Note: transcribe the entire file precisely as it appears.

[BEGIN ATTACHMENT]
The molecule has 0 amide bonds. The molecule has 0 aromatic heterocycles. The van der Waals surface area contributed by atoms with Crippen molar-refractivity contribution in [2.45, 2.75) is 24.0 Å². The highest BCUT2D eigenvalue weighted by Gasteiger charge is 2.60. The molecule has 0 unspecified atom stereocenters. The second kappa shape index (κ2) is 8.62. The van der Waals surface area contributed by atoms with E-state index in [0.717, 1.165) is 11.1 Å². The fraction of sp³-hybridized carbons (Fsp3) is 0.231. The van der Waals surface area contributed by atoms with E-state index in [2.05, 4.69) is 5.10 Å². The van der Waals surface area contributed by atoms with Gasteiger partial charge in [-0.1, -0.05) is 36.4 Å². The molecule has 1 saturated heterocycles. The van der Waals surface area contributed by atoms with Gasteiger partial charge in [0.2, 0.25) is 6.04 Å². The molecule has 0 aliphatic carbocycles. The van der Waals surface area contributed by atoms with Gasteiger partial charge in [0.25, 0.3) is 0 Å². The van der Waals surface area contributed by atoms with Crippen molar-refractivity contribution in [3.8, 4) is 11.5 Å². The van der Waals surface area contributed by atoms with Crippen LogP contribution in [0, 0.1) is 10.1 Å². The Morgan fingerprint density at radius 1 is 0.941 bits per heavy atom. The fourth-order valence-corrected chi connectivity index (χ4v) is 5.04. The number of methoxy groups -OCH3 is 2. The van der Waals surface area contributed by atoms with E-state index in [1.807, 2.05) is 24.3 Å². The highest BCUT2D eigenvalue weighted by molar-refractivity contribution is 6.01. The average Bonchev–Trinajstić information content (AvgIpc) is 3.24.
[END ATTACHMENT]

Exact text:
The molecule has 0 amide bonds. The molecule has 0 aromatic heterocycles. The van der Waals surface area contributed by atoms with Crippen molar-refractivity contribution in [2.45, 2.75) is 24.0 Å². The highest BCUT2D eigenvalue weighted by Gasteiger charge is 2.60. The molecule has 0 unspecified atom stereocenters. The second kappa shape index (κ2) is 8.62. The van der Waals surface area contributed by atoms with E-state index in [0.717, 1.165) is 11.1 Å². The fraction of sp³-hybridized carbons (Fsp3) is 0.231. The van der Waals surface area contributed by atoms with E-state index in [2.05, 4.69) is 5.10 Å². The van der Waals surface area contributed by atoms with Gasteiger partial charge in [-0.1, -0.05) is 36.4 Å². The molecule has 1 saturated heterocycles. The van der Waals surface area contributed by atoms with Gasteiger partial charge in [0.2, 0.25) is 6.04 Å². The molecule has 0 aliphatic carbocycles. The van der Waals surface area contributed by atoms with Gasteiger partial charge in [0.25, 0.3) is 0 Å². The van der Waals surface area contributed by atoms with Crippen molar-refractivity contribution in [3.8, 4) is 11.5 Å². The van der Waals surface area contributed by atoms with Crippen LogP contribution in [0, 0.1) is 10.1 Å². The Morgan fingerprint density at radius 1 is 0.941 bits per heavy atom. The fourth-order valence-corrected chi connectivity index (χ4v) is 5.04. The number of methoxy groups -OCH3 is 2. The van der Waals surface area contributed by atoms with E-state index in [1.807, 2.05) is 24.3 Å². The highest BCUT2D eigenvalue weighted by molar-refractivity contribution is 6.01. The average Bonchev–Trinajstić information content (AvgIpc) is 3.24.